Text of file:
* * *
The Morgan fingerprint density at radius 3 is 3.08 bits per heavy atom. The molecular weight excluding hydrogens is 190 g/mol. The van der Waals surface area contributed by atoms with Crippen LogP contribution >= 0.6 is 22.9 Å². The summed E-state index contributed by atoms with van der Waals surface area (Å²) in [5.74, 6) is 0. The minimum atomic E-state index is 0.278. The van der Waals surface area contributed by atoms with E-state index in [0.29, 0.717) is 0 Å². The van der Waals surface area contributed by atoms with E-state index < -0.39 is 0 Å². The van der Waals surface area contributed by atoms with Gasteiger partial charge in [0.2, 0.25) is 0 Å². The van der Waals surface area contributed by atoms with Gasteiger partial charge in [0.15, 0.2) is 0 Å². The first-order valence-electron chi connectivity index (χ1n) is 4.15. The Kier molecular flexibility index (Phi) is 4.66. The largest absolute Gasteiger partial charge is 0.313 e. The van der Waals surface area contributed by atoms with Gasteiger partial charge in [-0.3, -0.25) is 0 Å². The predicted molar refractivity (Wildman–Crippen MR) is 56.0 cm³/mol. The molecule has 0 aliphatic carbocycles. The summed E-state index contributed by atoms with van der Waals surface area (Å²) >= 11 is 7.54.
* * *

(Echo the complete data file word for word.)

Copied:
The Morgan fingerprint density at radius 3 is 3.08 bits per heavy atom. The molecular weight excluding hydrogens is 190 g/mol. The van der Waals surface area contributed by atoms with Crippen LogP contribution >= 0.6 is 22.9 Å². The summed E-state index contributed by atoms with van der Waals surface area (Å²) in [5.74, 6) is 0. The minimum atomic E-state index is 0.278. The van der Waals surface area contributed by atoms with E-state index in [0.29, 0.717) is 0 Å². The van der Waals surface area contributed by atoms with E-state index < -0.39 is 0 Å². The van der Waals surface area contributed by atoms with Gasteiger partial charge in [0.2, 0.25) is 0 Å². The van der Waals surface area contributed by atoms with Gasteiger partial charge in [0.15, 0.2) is 0 Å². The first-order valence-electron chi connectivity index (χ1n) is 4.15. The Kier molecular flexibility index (Phi) is 4.66. The largest absolute Gasteiger partial charge is 0.313 e. The van der Waals surface area contributed by atoms with Gasteiger partial charge in [-0.3, -0.25) is 0 Å². The predicted molar refractivity (Wildman–Crippen MR) is 56.0 cm³/mol. The molecule has 0 aliphatic carbocycles. The summed E-state index contributed by atoms with van der Waals surface area (Å²) >= 11 is 7.54.